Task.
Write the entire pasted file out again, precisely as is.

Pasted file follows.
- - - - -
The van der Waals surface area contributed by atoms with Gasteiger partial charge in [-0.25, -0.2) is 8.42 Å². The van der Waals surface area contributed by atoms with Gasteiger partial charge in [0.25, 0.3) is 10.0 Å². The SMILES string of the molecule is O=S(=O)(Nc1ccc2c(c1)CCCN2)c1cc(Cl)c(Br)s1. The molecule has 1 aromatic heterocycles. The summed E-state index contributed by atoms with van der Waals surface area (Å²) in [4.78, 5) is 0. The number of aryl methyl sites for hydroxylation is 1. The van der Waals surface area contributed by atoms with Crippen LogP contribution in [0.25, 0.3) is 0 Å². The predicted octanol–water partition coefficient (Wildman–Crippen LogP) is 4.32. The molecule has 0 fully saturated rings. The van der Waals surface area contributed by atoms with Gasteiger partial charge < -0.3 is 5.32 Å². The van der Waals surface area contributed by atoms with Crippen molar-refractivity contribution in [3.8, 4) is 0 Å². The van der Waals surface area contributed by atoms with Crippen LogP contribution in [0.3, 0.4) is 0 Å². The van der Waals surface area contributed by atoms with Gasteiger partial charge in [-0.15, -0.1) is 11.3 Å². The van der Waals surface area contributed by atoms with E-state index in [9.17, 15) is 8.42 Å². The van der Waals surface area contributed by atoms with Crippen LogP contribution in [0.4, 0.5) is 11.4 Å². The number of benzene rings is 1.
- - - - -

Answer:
The van der Waals surface area contributed by atoms with Gasteiger partial charge in [-0.25, -0.2) is 8.42 Å². The van der Waals surface area contributed by atoms with Gasteiger partial charge in [0.25, 0.3) is 10.0 Å². The SMILES string of the molecule is O=S(=O)(Nc1ccc2c(c1)CCCN2)c1cc(Cl)c(Br)s1. The molecule has 1 aromatic heterocycles. The summed E-state index contributed by atoms with van der Waals surface area (Å²) in [4.78, 5) is 0. The number of aryl methyl sites for hydroxylation is 1. The van der Waals surface area contributed by atoms with Crippen LogP contribution in [0.25, 0.3) is 0 Å². The predicted octanol–water partition coefficient (Wildman–Crippen LogP) is 4.32. The molecule has 0 fully saturated rings. The van der Waals surface area contributed by atoms with Gasteiger partial charge < -0.3 is 5.32 Å². The van der Waals surface area contributed by atoms with Crippen molar-refractivity contribution in [3.8, 4) is 0 Å². The van der Waals surface area contributed by atoms with Crippen LogP contribution in [0.3, 0.4) is 0 Å². The van der Waals surface area contributed by atoms with Gasteiger partial charge in [-0.15, -0.1) is 11.3 Å². The van der Waals surface area contributed by atoms with E-state index in [9.17, 15) is 8.42 Å². The van der Waals surface area contributed by atoms with Crippen LogP contribution in [0.4, 0.5) is 11.4 Å². The number of benzene rings is 1.